Mark Badgley and James Mischka are bringing flowers of the night to fragrance counters this fall.
The designing duo will launch Fleurss de Nuit, a limited edition women's scent, in October.
The inspiration for the fragrance came from a trip to India, where Badgley and Mischka saw a moon garden — an outdoor area with an assortment of flowers that bloom only at night. When the two purchased a Kentucky farm recently, they decided to plant a moon garden on their property — and also to borrow the concept for their new scent.
"We wanted Fleurs de Nuit to be filled with white florals, because those are the flowers that make up a moon garden," said Badgley, adding that many of the ingredients have romantic stories — such as the scent's white jasmine notes, which are pollinated by night butterflies.
Developed with Givaudan's Rodrigo Flores-Roux, Fleurs de Nuit has top notes of magnolia, quince blossom, bergamot and green notes; a heart of radiant white florals, night-blooming jasmine, orange blossom and white peach, and a drydown of silky woods and glowing amber.
Fleurs de Nuit will be available in one size, a 3.4-oz. eau de parfum spray, for $90. It will be available in some 300 specialty stores in the U.S., including Neiman Marcus, Saks Fifth Avenue, Bergdorf Goodman, Nordstrom and Bloomingdale's, noted Barbara Hodges, director of global fragrance marketing for Elizabeth Arden, which holds the Badgley Mischka fragrance license. National advertising will appear in November fashion, beauty and lifestyle magazines.
While none of the executives would comment on projected sales, industry sources estimated that it would do about $3 million at retail in the time it is on counter, which is expected to be from October through the end of December.
The bottle is a screen-printed version of the duo's signature fragrance bottle. While the original is clear with a cognac-hued juice, Fleurs de Nuit's bottle has a lace pattern in silver covering paler juice. "It's actually screen-printed from one of our brocade prints," said Mischka.
Badgley and Mischka are also at work on additional fragrances, and hinted that color cosmetics might follow at some point. "We're known for color, so cosmetics would make sense," said Mischka. "But we'll leave skin care to the dermatologists." They're also working on a home line, which they hope to have out in spring 2008."Hopefully, that will be sooner rather than later," cracked Mischka. "We need sheets for the house!"
“Azzedine has been one of the biggest influences in my life. He has always been such a strong, loving, fatherly figure to me. I call him Papa. His designs are indescribably unique, they are pieces of art. He knew how to make the female form look its loveliest. I have so many memories of him; my favorite might be during my first show with him in Paris. He liked me and he wanted to help me get more work. He called all his friends at Kenzo and Comme des Garcons, and asked them to book me. They said, ‘But she can’t walk!’ And he said, ‘but she has such a great ass!' His friendship and support has been the great privilege of my career. I can't imagine life without him. Repose en paix mon Papa.” - @stephanieseymour tells @wwd. #wwdfashion (📷: @steveeichner) #alaia #azzedinealaia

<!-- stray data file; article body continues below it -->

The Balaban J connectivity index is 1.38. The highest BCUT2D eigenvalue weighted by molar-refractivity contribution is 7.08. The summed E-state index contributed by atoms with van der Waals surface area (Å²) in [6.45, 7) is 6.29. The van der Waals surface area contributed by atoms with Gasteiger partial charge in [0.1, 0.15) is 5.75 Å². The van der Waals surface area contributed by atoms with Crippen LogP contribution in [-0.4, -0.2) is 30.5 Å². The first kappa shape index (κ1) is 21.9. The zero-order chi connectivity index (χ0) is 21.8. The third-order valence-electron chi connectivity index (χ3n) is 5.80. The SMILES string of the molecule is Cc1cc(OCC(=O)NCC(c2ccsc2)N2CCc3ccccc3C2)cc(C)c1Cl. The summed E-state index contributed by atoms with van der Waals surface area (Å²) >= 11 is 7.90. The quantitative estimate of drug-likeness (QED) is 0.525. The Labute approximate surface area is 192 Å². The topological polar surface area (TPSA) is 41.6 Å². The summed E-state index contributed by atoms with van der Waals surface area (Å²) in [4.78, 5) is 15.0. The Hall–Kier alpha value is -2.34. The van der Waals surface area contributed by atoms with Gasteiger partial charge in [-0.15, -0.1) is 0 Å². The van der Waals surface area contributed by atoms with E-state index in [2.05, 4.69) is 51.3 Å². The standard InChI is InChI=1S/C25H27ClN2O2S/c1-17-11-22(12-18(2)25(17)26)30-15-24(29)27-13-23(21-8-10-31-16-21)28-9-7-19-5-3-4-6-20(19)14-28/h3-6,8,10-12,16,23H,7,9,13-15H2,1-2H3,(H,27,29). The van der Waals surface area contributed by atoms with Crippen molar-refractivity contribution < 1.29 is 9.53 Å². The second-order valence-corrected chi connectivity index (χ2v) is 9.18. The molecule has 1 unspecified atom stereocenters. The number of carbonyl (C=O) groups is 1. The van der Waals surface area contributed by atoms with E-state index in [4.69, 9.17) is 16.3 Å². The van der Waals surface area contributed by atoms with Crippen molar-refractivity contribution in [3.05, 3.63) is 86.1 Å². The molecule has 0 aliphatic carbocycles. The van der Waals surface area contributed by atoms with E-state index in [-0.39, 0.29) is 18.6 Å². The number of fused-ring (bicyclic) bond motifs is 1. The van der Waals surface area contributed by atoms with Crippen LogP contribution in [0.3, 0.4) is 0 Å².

Azzedine Alaïa, flanked by two of his closest friends, models Stephanie Seymour and Naomi Campbell.
He designed Seymour’s dress for her 1995 wedding to Peter Brant, and treated Campbell (who famously called him Papa), like a daughter. For more on the legendary designer, tap the link in bio. #wwdfashion #alaia #azzedinealaia
Azzedine Alaïa's “I-did-it-my-way” ethos stood out starkly at a time when brands are experimenting with consumer-facing fashion shows, coed formats and trans-seasonal collections – anything to perk up lackluster sales of ready-to-wear in an age of Insta-everything. “It’s not creation anymore. This becomes a purely industrial approach,” the late designer told WWD in an interview last year. “But anyway, the rhythm of collections is so stupid. It’s unsustainable. There are too many collections.” Read more about the iconic designer’s life and work on wwd.com, link in bio. #wwdfashion #azzedinealaia (📷: @WWD Archive, 1986) #alaia
Sneaker reselling app @goat’s latest exhibit, "The Greatest: New York," tells the story of New York's sneaker culture. To celebrate the exhibit, an intimate crowd gathered on Thursday night at the pop-up gallery space, located at Platform in Culver City, to hear guest speaker and illustrator @esymai talk about her own rise in streetwear and women in the business. "For me I'm just someone who is creative. I like to create things," said Chang. #wwdfashion
Azzedine Alaïa, one of the most iconic couturiers of the modern era whose body-con designs defined Eighties fashion, has died in Paris. The diminutive Tunisian-born designer, known for his structured knitted dresses with fitted waists and impeccably cut, figure-hugging second skin silhouettes was deeply admired by his peers, and counted supermodel Naomi Campbell - his adoptive daughter - among his inner circle, one of a gang of glamazons including Farida Khelfa, Carla Bruni and Stephanie Seymour who became ambassadors of his style. (📷: Alexandre Guirkinger) #wwdblast